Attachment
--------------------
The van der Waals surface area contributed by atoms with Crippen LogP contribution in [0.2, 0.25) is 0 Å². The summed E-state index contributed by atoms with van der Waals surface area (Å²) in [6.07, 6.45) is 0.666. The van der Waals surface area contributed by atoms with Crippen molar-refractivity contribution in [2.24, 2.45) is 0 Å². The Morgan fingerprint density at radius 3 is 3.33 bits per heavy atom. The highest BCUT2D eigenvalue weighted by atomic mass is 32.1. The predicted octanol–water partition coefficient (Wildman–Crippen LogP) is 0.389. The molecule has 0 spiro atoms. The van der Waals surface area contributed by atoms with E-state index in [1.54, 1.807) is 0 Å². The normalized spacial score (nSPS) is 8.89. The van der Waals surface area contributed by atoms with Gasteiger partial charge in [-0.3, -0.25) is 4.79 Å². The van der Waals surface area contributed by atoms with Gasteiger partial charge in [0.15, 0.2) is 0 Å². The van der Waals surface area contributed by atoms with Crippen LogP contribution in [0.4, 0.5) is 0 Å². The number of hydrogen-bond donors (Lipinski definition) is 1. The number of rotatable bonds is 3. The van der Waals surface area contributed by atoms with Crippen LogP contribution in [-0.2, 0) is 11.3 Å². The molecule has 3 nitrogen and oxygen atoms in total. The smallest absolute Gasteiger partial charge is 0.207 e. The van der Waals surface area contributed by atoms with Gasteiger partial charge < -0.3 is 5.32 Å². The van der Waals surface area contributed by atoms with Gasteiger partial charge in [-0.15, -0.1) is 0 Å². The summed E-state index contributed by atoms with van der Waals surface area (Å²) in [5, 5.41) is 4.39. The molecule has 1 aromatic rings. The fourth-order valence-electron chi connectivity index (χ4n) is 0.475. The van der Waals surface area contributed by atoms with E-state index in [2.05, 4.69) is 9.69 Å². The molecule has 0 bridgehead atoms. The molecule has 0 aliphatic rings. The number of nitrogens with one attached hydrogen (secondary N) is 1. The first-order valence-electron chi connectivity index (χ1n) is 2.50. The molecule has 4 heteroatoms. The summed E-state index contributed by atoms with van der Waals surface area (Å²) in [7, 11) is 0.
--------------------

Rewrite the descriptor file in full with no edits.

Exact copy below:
The van der Waals surface area contributed by atoms with Crippen LogP contribution in [0.2, 0.25) is 0 Å². The summed E-state index contributed by atoms with van der Waals surface area (Å²) in [6.07, 6.45) is 0.666. The van der Waals surface area contributed by atoms with Crippen molar-refractivity contribution in [2.24, 2.45) is 0 Å². The Morgan fingerprint density at radius 3 is 3.33 bits per heavy atom. The highest BCUT2D eigenvalue weighted by atomic mass is 32.1. The predicted octanol–water partition coefficient (Wildman–Crippen LogP) is 0.389. The molecule has 0 spiro atoms. The van der Waals surface area contributed by atoms with E-state index in [1.54, 1.807) is 0 Å². The normalized spacial score (nSPS) is 8.89. The van der Waals surface area contributed by atoms with Gasteiger partial charge in [-0.3, -0.25) is 4.79 Å². The van der Waals surface area contributed by atoms with Gasteiger partial charge in [0.15, 0.2) is 0 Å². The van der Waals surface area contributed by atoms with Crippen LogP contribution in [0.4, 0.5) is 0 Å². The number of hydrogen-bond donors (Lipinski definition) is 1. The number of rotatable bonds is 3. The van der Waals surface area contributed by atoms with Crippen LogP contribution in [-0.2, 0) is 11.3 Å². The molecule has 3 nitrogen and oxygen atoms in total. The smallest absolute Gasteiger partial charge is 0.207 e. The van der Waals surface area contributed by atoms with Gasteiger partial charge < -0.3 is 5.32 Å². The van der Waals surface area contributed by atoms with Gasteiger partial charge in [-0.15, -0.1) is 0 Å². The summed E-state index contributed by atoms with van der Waals surface area (Å²) in [5, 5.41) is 4.39. The molecule has 1 aromatic rings. The fourth-order valence-electron chi connectivity index (χ4n) is 0.475. The van der Waals surface area contributed by atoms with E-state index in [2.05, 4.69) is 9.69 Å². The molecule has 0 bridgehead atoms. The molecule has 0 aliphatic rings. The number of nitrogens with one attached hydrogen (secondary N) is 1. The first-order valence-electron chi connectivity index (χ1n) is 2.50. The molecule has 4 heteroatoms. The summed E-state index contributed by atoms with van der Waals surface area (Å²) in [7, 11) is 0.